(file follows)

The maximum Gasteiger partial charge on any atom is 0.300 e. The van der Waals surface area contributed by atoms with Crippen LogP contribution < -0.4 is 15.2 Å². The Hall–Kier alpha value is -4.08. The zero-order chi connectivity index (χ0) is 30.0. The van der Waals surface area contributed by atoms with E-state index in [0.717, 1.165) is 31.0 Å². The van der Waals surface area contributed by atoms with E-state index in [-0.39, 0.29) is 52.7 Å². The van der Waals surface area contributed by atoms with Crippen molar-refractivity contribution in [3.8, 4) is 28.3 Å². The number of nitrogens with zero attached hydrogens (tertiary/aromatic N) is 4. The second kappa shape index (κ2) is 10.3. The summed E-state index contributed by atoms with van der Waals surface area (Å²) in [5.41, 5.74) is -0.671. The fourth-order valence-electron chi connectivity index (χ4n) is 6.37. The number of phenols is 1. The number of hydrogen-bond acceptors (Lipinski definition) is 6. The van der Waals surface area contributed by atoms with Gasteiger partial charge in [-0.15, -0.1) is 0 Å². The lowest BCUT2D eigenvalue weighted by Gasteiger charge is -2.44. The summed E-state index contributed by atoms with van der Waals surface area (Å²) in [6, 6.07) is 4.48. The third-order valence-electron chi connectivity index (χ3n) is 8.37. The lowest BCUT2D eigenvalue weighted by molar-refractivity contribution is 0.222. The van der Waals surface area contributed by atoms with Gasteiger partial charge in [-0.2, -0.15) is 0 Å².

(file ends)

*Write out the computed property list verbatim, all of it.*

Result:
The maximum Gasteiger partial charge on any atom is 0.300 e. The van der Waals surface area contributed by atoms with Crippen LogP contribution < -0.4 is 15.2 Å². The Hall–Kier alpha value is -4.08. The zero-order chi connectivity index (χ0) is 30.0. The van der Waals surface area contributed by atoms with E-state index in [0.717, 1.165) is 31.0 Å². The van der Waals surface area contributed by atoms with E-state index in [-0.39, 0.29) is 52.7 Å². The van der Waals surface area contributed by atoms with Crippen molar-refractivity contribution in [3.8, 4) is 28.3 Å². The number of nitrogens with zero attached hydrogens (tertiary/aromatic N) is 4. The second kappa shape index (κ2) is 10.3. The summed E-state index contributed by atoms with van der Waals surface area (Å²) in [5.41, 5.74) is -0.671. The fourth-order valence-electron chi connectivity index (χ4n) is 6.37. The number of phenols is 1. The number of hydrogen-bond acceptors (Lipinski definition) is 6. The van der Waals surface area contributed by atoms with Gasteiger partial charge in [-0.15, -0.1) is 0 Å². The lowest BCUT2D eigenvalue weighted by Gasteiger charge is -2.44. The summed E-state index contributed by atoms with van der Waals surface area (Å²) in [6, 6.07) is 4.48. The third-order valence-electron chi connectivity index (χ3n) is 8.37. The lowest BCUT2D eigenvalue weighted by molar-refractivity contribution is 0.222. The van der Waals surface area contributed by atoms with Gasteiger partial charge in [-0.2, -0.15) is 0 Å².